The particular legume to use for a soil improving crop is
largely a matter of personal choice. There are a number of
legumes to choose from, such as velvet beans, cowpeas, soy
beans, beggarweed and crotalaria. One should grow the cover
crop that does best on his particular type of soil. It is im-
portant that the entire cover crop be plowed under if the yield
of the crop of peanuts that follows is to be increased. It is
useless to expect that the stubbles left after the tops have been
cut for hay will give the same results as where the entire crop
is returned to the soil.
There are some winter legumes that may be used as soil im-
proving crops, such as Austrian winter pea, hairy vetch and
Monantha vetch. On certain types of soil these-winter legumes
make a good growth and will therefore supply a considerable
amount of organic matter to the soil when turned under.
One should always remember that legumes are the best soil
improving crops.


Peanuts are a legume and are therefore generally included
in the list of plants called "soil builders." A "soil builder"
is a plant that adds something to the soil upon which it grows.
However, when the entire peanut crop is harvested, removing
both the tops and nuts, there is only a small amount of material
left on the land to be returned to the soil, which generally re-
sults in the fertility of the land being depleted rather than
increased. Even if the stubbles and roots of the peanut crop
are returned to the soil, only the hay being removed, approxi-
mately two-thirds of the plant food in the crop is removed
with the hay and only one-third returned to the soil. For the
land to receive the full benefit from any soil improving crop, it
is necessary that the entire crop he re tuIned to the soil. One
can therefore hardly expect his land to be benefited from a crop
of peanuts when both the roots and tops are removed and al-
most nothing returned to the soil.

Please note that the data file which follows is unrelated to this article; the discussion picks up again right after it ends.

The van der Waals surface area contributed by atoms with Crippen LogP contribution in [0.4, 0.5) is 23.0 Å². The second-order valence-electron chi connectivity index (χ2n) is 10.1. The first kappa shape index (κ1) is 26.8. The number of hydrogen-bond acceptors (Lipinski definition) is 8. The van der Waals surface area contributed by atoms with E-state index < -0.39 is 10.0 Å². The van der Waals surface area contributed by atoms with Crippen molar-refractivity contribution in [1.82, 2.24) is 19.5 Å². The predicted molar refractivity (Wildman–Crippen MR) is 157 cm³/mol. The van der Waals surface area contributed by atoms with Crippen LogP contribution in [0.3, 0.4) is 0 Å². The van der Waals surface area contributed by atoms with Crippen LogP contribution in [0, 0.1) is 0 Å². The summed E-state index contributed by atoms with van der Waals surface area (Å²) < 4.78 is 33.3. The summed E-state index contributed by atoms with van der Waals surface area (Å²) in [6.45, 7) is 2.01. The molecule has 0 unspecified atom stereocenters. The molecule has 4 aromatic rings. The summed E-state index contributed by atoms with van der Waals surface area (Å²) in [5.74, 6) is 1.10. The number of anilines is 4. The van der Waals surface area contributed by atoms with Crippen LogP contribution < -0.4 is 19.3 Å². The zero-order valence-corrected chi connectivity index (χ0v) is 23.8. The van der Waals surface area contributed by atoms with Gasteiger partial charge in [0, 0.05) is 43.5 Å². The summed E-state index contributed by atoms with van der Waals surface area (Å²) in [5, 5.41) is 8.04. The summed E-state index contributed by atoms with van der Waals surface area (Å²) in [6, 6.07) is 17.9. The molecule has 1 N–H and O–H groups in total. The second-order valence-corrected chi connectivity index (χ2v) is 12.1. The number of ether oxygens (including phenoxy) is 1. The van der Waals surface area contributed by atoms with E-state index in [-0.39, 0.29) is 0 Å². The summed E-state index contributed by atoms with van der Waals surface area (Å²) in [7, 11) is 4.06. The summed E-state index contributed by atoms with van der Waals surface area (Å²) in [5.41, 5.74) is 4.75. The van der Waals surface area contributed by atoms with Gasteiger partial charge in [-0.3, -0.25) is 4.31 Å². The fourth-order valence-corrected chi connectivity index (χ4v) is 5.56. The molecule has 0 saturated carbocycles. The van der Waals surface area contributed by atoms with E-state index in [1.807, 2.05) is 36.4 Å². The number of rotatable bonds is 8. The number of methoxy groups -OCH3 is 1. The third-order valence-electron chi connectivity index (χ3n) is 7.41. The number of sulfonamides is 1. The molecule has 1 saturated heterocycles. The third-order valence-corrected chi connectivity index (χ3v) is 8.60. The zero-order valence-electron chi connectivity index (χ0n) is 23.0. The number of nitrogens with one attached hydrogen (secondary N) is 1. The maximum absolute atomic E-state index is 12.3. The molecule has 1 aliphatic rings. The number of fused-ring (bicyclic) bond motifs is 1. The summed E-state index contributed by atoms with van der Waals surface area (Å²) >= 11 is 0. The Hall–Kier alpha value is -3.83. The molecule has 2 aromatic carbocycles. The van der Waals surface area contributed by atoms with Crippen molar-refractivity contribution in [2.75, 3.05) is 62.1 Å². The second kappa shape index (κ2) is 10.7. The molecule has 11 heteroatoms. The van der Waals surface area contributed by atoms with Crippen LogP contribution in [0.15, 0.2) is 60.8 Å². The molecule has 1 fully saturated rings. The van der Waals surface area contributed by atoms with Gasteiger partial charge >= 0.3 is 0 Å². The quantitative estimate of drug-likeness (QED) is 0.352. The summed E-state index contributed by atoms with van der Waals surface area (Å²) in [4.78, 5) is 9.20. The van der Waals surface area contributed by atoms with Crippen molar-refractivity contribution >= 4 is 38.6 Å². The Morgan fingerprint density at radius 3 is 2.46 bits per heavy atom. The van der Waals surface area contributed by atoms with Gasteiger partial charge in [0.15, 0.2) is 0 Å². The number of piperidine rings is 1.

The Florida Runner is perhaps tlie most commonly, grown
variety in the State, and is used almost exclusively for hog
feed. It seems probable that the Florida Runner is the same
variety that goes under the various names of Alabama Runner,
Georgia Runner, North Carolina Runner, and possibly others.
It has a spreading vine and produces a medium-sized nut.
The Spanish variety is next in importance in Florida and is
now grown largely for the shelling mills, where it is used ex-
tensively in the manufacture of salted peanuts, peanut butter
and peanut oil. The Spanish has an upright or bunch habit of
growth, with the peanuts clustered about the base of the plant.
The Spanish and Florida Runner are the two varieties gen-
erally grown in Florida, although another variety that is rather
new in the State is the Valencia, which is in demand for use
in the manufacture of salted peanuts and peanut butter. This
variety has not yet gained a very wide popularity in Florida,
although it is a common variety in many of the Southern
Careful selection of seed is just as important with peanuts
as with any other farm or garden crop. The best varieties have
originated by selection, and it stands to reason that they may
be still further improved by the same process. Only the best
of the crop should be saved for seed, and wherever a particular-
ly fine plant is found it should be saved separately and the


nuts planted in a row to themselves, or in a small patch where
they can be closely observed. If several extra fine plants are
selected and the peanuts from each saved separately, the seed
might be planted in a special seed plat, a row being devoted
to the product of each plant. In this way comparisons may be
made from time to time and the best saved for further
The ideal plant should not only produce a large number of
pods, but the pods should be well filled, uniform in size, smooth
and of bright color. The nuts themselves should be plump.
bright, uniform in shape and size, and well filled. If a grower
does not have a good strain of seed, he should purchase from
someone who has given the matter attention; then in future
years give special care to the matter of saving good seed.
The seed of the large varieties of peanuts are practically all
shelled by hand for planting. In the case of the Spanish, the
nuts practically fill the pods, making it difficult to remove the
shells by hand. The machines used in the factories for shelling
peanuts break the nuts more or less, and even when the nuts
are not broken the germination is often injured by the rough
handling. For this reason it has generally been found safer
to plant the Spanish peanuts in the shell almost exclusively.
The shelled nuts will sprout a little more quickly than those in
the shells, but a few days' time will not make any material
difference. If desired, the pods may be soaked in water 10